Small Town Mentality

If you grew up rural you may have experienced small town rilvary between schools.  Some towns clash more than others.  Rivalries in my day stemmed mostly from sports. Sticking it to another town on the scoreboard just felt better when playing certain teams.  It wasn’t that we didn’t like the kids from that district, perhaps they were known to be a difficult school to beat so victory tasted all the sweeter when the clock ran out and our team was ahead. 


What I noticed immediately after graduating high school was a feeling I could only put my finger on after I matured.

Do you remember the first event you attended after high school where you bumped into other bi-county kids?  For me it was my first college party.  I recall going to it with my neighbors from my apartment complex.  I was lucky enough to live above a group of kids who grew up similar to the way I did.  All rural with Ag backgrounds, it was the first time I think it dawned on me that Washington soil wasn’t meant to grow wheat on every available inch.  These kids came from Peppermint fields amongst many other crops, all being grown under 100 miles as the crow flies from where I grew up.  I had family that had apple orchards so I knew all about fruit trees from our state but I never realized until I got to know this group of kids the diversity of crops being grown where I’m from.  To set the stage it wasn’t like we sat around a conference table in our plaid shirts[1]discussing the future of foreign markets and sustainability.  You could find us gathered around a second hand table with chairs that didn’t match bouncing quarters into a red solo cup.  Learning about our cool neighbors was just a side effect to a game of quarters.

I roll into my first party with this group.[2]  Low and behold some familiar faces are already there.  Kids I grew up rooting against are at the party and I suddenly felt like,.....  I was home. I no longer wanted to root against them, we were kind of on the same team now.  We knew what it was like to grow up in a small town.  You found yourself having their back; even kids I didn’t particularly care for in school were now people I would literally defend because they were bi-county kids.  This is small town mentality that I fully endorse and I think even if you grew up in a big school, not rural in any way you have this feeling on some level.  If you graduated with 4 classmates or 400 when you hear of tragedy on the news the first thing we think of is “WHERE did that happen?”  When we find out it was states away, we relax just a little.  It doesn’t make the news less horrible but we don’t want tragedy in our backyard ever. Our backyards can be the neighborhoods we grow up in but as we experience life outside our youth our backyard can be our county, state, passions and even the industry we work for.  When I hear of droughts in Texas or wildfires in California those states suddenly feel like my neighbors, my heart breaks for what they are going through.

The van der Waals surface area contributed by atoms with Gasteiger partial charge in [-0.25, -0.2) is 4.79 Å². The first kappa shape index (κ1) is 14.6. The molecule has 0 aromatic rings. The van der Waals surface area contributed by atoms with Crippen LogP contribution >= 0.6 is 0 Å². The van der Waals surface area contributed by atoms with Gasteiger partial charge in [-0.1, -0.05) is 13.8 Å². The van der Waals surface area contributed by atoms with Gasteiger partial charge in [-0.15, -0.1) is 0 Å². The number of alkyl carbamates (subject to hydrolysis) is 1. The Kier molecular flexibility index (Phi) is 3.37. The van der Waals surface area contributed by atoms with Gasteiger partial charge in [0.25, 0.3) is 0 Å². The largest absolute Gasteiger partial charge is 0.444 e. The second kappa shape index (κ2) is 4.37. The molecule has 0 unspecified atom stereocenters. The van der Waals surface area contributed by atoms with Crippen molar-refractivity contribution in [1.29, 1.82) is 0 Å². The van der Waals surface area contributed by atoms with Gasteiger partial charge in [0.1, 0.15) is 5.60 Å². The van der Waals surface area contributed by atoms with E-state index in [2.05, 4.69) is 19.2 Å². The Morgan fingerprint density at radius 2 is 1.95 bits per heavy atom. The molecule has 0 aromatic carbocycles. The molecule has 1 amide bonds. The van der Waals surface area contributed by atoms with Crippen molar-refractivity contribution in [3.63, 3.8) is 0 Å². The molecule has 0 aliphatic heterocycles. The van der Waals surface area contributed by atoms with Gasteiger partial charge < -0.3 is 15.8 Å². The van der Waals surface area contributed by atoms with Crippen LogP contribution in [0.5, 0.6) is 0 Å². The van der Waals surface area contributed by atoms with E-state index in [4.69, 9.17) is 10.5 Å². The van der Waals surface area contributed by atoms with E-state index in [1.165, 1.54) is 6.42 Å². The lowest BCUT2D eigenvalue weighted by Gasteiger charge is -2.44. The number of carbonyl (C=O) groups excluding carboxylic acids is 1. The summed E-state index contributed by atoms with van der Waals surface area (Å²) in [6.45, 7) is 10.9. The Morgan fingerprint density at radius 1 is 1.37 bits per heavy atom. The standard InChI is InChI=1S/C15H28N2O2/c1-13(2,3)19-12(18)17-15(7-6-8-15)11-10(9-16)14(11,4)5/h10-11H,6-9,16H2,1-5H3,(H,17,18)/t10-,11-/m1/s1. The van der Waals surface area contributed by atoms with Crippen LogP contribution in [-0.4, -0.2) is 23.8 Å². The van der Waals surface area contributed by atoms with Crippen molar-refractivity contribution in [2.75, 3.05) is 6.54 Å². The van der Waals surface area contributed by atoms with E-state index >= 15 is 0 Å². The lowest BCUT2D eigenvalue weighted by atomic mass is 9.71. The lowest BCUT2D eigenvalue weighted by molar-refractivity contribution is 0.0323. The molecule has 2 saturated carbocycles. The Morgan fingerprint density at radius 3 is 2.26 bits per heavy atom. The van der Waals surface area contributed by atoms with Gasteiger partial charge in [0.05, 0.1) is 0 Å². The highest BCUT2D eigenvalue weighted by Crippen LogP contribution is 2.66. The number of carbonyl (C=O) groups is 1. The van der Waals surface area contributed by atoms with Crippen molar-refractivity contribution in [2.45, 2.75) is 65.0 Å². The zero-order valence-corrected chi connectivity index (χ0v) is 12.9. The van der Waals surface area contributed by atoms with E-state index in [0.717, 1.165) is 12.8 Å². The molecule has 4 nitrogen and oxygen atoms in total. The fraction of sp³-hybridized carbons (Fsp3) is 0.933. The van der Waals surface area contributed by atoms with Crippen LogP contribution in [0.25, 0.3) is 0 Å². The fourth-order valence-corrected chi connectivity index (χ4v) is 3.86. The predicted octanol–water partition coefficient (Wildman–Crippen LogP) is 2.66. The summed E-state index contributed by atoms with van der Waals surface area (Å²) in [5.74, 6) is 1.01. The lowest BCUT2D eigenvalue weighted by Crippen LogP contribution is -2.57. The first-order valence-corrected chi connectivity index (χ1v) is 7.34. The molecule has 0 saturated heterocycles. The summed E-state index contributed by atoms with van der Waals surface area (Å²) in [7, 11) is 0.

When you grow up in a small town and you hear sirens you actually listen to what direction they are headed.  When I worked in the county courthouse and sirens took off screaming out of town I listened long enough to determine if they were headed  out north where my husband was moving machinery that day.  Occasionally after the sirens you would hear a heart flight bird land.  You feel it in the pit of your stomach when you hear a helicopter shortly after sirens. It means whatever happened is significant enough that people need to be flown to a larger hospital.  Odds are you will know the person.  The saying everyone knows everyone is no joke in rural America. What can change your thought process is when you eventually learn the identity of who was flown out.  We are all human and as such we have favorite people and sometimes less than favorite people in our lives.  If you find out the person flown, perhaps fighting for their life isn’t exactly one of your favorite people they do suddenly become human again.  In fact, maybe you strongly disliked this person.  You now realize that life really is short and rivalries and grudges are for the birds.  You want to rally around this person, you attend Spaghetti dinners to offset medical costs and donate however you can.  The next time you see them your heart is softer, you may even smile at them and you’ve most definitely kept them in your prayers, sent good thoughts, vibed good vibes or whatever you do.  You rally behind people that were once your rival because we really are all on the same team if you think about it long enough and having small town mentality can be a great thing to cultivate.


[1]Stereotypical clothing of all in the Ag industry, please refer to my first blog post.  > Vegan Protesters Inspire Cattle Rancher.

 [2]Not gonna lie, I probably was wearing plaid but it was cool grunge plaid.

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